Butterfly bush, though not hardy, transplants easily

  • Article by: NANCY ROSE , Special to the Star Tribune
  • Updated: May 11, 2004 - 11:00 PM

A monarch butterfly on a butterfly bush.

Photo: Judy Griesedieck, Star Tribune

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Q I planted several butterfly bushes about four years ago, and they have been doing great. I know they are not really hardy in our zone, but I cover them with 3 feet of mulch every winter and they survive. I'd like to transplant them away from our house. Will they survive?

A Butterfly bush (Buddleia davidii) grows to be a large, multi-stemmed shrub in areas where it is hardy (Zone 6 and warmer). In Zone 5, it dies back to snowline or to the ground but usually regrows, like an herbaceous perennial. In Zone 4 (which covers most of the southern half of Minnesota), butterfly bush will survive only if we have a mild winter or if extensive winter protection is provided. It sounds like your thick layer of winter mulch combined with your slightly warmer location (near Lake Pepin) has allowed you to grow this plant successfully.

With its irregular form and lanky, arching stems, butterfly bush is not the tidiest of shrubs. But its big draw is the profusion of narrow, cone-shaped flower clusters it produces from midsummer to autumn. The purple, lavender, pink or white flowers are a magnet for all sorts of butterflies. Even in areas where it's not hardy, it's worth growing butterfly bush as an annual just to watch the butterflies it attracts.

Butterfly bush usually transplants easily. As with many herbaceous perennials, early spring is a good time to transplant butterfly bush. Late April to early May is the best time, but since butterfly bush is often late to break dormancy here you can probably push that to mid-May without much trouble. Carefully dig up the plants, preserving as much of the root system as you can. Replant right away in the new location and be careful to avoid letting the roots dry out. Be sure to keep the plants well watered as they get reestablished in their new location.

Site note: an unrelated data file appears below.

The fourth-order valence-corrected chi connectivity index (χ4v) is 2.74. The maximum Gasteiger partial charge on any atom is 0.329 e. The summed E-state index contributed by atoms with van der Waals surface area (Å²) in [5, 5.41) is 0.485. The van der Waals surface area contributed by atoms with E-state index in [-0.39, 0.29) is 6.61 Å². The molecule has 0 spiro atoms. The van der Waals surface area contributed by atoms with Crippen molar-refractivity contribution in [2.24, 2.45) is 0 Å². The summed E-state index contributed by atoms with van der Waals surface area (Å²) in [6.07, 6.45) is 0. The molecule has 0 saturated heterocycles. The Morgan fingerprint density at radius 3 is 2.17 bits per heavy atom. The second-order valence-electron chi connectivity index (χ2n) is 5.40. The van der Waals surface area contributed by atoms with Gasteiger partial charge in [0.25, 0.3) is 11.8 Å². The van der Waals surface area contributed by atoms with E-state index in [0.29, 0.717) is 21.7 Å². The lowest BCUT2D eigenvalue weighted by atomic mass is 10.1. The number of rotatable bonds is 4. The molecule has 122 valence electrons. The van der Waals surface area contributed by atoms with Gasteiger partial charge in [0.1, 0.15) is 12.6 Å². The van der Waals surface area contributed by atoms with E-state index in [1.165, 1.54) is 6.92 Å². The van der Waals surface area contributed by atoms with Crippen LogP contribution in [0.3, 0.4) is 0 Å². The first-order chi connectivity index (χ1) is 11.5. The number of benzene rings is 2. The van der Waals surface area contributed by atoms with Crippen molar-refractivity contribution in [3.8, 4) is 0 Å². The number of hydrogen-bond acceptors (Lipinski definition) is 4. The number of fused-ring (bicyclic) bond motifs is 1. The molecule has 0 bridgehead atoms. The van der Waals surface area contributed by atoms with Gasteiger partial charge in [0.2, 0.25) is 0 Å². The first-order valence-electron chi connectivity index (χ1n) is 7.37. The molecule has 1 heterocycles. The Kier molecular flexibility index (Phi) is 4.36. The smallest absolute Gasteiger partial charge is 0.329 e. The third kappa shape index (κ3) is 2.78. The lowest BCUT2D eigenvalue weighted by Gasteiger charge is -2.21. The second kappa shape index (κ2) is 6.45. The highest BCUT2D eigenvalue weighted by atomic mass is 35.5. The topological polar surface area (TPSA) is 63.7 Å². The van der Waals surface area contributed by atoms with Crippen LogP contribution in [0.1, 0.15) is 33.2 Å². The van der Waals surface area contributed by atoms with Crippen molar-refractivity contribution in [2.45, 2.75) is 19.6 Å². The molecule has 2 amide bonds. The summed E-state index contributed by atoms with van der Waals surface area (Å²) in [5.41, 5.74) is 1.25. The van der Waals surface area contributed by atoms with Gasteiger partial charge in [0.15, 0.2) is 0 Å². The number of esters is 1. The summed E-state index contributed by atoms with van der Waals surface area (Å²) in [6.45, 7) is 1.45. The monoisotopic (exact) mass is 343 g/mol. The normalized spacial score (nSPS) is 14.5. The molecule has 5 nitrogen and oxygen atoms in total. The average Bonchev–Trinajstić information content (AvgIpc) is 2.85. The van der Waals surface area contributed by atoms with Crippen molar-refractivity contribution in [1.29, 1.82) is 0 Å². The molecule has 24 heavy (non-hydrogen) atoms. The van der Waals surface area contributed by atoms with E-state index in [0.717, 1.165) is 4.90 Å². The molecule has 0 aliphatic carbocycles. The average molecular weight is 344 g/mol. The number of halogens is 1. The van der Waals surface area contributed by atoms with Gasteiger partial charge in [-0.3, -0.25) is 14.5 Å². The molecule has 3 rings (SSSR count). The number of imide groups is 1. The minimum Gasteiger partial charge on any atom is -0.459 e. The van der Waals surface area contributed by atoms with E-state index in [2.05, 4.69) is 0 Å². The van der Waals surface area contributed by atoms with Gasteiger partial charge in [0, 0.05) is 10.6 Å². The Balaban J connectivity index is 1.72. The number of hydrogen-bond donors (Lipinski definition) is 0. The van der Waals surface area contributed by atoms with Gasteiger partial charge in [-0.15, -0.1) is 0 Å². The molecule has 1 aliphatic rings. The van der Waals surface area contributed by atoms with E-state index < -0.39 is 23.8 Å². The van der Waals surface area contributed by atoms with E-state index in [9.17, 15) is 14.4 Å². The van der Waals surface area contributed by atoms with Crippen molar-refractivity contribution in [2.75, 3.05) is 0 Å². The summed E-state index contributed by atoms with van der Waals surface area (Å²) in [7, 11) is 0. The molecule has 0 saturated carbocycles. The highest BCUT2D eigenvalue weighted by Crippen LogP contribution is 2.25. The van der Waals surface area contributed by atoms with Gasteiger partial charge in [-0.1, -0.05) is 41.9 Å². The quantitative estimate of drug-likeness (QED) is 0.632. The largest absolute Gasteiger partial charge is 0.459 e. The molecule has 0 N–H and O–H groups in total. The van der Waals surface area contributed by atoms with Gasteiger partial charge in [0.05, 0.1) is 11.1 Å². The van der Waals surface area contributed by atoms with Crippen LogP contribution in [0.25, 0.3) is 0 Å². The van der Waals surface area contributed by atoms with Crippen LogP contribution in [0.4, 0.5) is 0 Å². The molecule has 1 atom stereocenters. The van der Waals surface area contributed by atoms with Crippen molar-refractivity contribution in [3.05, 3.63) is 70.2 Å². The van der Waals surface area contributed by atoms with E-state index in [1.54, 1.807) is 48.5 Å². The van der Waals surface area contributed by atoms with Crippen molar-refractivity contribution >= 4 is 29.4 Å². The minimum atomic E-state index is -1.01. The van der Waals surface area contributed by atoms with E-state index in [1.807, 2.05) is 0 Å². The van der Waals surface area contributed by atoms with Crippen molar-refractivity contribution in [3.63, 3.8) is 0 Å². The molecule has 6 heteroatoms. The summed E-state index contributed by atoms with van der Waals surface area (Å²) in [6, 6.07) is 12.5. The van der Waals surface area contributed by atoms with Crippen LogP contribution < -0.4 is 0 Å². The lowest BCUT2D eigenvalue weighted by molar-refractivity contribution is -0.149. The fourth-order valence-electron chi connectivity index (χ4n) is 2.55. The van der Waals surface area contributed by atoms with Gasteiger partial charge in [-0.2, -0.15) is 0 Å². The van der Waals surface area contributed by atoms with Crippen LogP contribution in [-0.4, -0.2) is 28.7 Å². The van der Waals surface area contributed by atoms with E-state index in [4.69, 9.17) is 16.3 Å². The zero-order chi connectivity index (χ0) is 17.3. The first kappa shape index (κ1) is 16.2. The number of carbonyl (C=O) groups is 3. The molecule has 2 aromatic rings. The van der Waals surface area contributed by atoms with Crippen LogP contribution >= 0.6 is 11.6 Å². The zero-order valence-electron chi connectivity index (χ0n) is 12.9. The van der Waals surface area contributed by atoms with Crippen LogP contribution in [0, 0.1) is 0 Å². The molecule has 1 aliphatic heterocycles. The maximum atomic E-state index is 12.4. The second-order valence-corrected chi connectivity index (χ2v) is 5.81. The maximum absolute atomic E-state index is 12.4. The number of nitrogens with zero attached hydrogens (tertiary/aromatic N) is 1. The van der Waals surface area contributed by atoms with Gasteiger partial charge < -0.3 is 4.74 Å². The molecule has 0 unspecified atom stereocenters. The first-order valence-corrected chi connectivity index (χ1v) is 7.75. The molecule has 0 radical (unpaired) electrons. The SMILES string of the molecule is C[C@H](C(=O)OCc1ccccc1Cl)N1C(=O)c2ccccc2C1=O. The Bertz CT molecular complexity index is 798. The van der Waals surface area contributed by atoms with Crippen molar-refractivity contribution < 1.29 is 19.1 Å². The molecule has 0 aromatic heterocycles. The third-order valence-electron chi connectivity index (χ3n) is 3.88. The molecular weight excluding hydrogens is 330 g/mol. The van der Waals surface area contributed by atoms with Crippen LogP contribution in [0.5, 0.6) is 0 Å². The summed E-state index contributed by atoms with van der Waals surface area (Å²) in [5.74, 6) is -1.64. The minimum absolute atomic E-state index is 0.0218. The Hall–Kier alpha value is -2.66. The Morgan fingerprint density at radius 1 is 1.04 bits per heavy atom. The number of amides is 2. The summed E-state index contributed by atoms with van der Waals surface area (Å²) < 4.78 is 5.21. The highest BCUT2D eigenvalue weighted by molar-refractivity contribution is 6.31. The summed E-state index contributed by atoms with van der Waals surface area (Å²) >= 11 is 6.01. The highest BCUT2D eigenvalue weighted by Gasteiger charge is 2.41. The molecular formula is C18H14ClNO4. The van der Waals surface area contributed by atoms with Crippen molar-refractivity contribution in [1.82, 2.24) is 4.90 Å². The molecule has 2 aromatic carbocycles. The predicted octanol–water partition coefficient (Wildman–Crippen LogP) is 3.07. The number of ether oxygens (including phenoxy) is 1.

Q What should you do when you receive plants too early from mail-order catalogs? I received some Asiatic lily bulbs in April, and they were already starting to grow. Should I wait until after all danger of frost is passed to plant them outside or should I plant them now?

A Getting mail-order plants early can be a problem for gardeners here on the northern fringe. Most mail-order nurseries do try to time shipments based on the growing season the plants are being shipped to, but the timing isn't always right.

While Asiatic lilies are quite hardy, the new growth from the bare bulbs would probably be too tender to be planted outdoors now. (The same is true of bare-root or container trees, shrubs and other perennials that are starting to leaf out when you receive them too early.)

Call the nursery company that you ordered from and explain the situation. See if it will credit your account and resend the bulbs or plants at the appropriate time.

If it can't or won't do this, you'll need to pot up the plants and tend them until they can go outside. Use a good-quality potting mix and thoroughly water the plants after potting. It's not ideal to keep these potted plants indoors, since your house will likely be too hot and dry. A better choice is to keep them in a cool area that will stay above freezing until you can move the plants outside. A garage may do the trick. Keeping them cool also helps acclimate the plants so you can move them outdoors sooner, without waiting for our average last frost, which is in mid-May.

Nancy Rose is a horticulturist, writer and photographer. To ask her a gardening question, call 612-673-9073 and leave a message. She will answer questions in this column only.

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